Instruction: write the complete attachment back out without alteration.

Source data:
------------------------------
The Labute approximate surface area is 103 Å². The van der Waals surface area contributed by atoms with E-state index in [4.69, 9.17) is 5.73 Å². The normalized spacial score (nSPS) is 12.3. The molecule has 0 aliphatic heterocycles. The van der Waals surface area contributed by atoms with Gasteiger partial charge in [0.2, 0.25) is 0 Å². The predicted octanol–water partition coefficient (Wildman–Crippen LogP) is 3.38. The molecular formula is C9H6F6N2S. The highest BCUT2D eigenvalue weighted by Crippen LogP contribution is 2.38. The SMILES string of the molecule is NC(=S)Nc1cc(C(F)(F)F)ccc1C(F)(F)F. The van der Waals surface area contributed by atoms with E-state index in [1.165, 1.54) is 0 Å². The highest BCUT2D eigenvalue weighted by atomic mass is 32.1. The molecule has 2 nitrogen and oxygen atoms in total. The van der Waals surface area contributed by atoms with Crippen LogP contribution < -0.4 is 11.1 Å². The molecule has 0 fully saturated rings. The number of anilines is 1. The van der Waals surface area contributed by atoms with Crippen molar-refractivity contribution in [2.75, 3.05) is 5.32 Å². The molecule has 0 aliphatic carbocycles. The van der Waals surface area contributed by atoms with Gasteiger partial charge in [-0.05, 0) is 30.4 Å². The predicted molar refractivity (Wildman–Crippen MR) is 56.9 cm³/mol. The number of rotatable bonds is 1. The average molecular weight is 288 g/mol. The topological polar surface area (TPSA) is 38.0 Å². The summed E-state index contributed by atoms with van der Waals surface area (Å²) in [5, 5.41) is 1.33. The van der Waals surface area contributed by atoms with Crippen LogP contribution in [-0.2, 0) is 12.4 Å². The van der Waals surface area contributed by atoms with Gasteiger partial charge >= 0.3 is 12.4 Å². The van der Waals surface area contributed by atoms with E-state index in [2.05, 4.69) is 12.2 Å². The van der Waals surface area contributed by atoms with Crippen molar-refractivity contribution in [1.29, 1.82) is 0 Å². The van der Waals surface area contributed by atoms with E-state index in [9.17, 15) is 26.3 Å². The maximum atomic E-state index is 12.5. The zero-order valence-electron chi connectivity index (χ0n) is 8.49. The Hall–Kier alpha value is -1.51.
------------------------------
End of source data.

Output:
The Labute approximate surface area is 103 Å². The van der Waals surface area contributed by atoms with E-state index in [4.69, 9.17) is 5.73 Å². The normalized spacial score (nSPS) is 12.3. The molecule has 0 aliphatic heterocycles. The van der Waals surface area contributed by atoms with Gasteiger partial charge in [0.2, 0.25) is 0 Å². The predicted octanol–water partition coefficient (Wildman–Crippen LogP) is 3.38. The molecular formula is C9H6F6N2S. The highest BCUT2D eigenvalue weighted by Crippen LogP contribution is 2.38. The SMILES string of the molecule is NC(=S)Nc1cc(C(F)(F)F)ccc1C(F)(F)F. The van der Waals surface area contributed by atoms with E-state index in [1.165, 1.54) is 0 Å². The highest BCUT2D eigenvalue weighted by atomic mass is 32.1. The molecule has 2 nitrogen and oxygen atoms in total. The van der Waals surface area contributed by atoms with Crippen LogP contribution < -0.4 is 11.1 Å². The molecule has 0 fully saturated rings. The number of anilines is 1. The van der Waals surface area contributed by atoms with Crippen molar-refractivity contribution in [2.75, 3.05) is 5.32 Å². The molecule has 0 aliphatic carbocycles. The van der Waals surface area contributed by atoms with Gasteiger partial charge in [-0.05, 0) is 30.4 Å². The predicted molar refractivity (Wildman–Crippen MR) is 56.9 cm³/mol. The number of rotatable bonds is 1. The average molecular weight is 288 g/mol. The topological polar surface area (TPSA) is 38.0 Å². The summed E-state index contributed by atoms with van der Waals surface area (Å²) in [5, 5.41) is 1.33. The van der Waals surface area contributed by atoms with Crippen LogP contribution in [-0.2, 0) is 12.4 Å². The van der Waals surface area contributed by atoms with Gasteiger partial charge >= 0.3 is 12.4 Å². The van der Waals surface area contributed by atoms with E-state index in [2.05, 4.69) is 12.2 Å². The van der Waals surface area contributed by atoms with Crippen molar-refractivity contribution in [1.29, 1.82) is 0 Å². The van der Waals surface area contributed by atoms with E-state index in [9.17, 15) is 26.3 Å². The maximum atomic E-state index is 12.5. The zero-order valence-electron chi connectivity index (χ0n) is 8.49. The Hall–Kier alpha value is -1.51.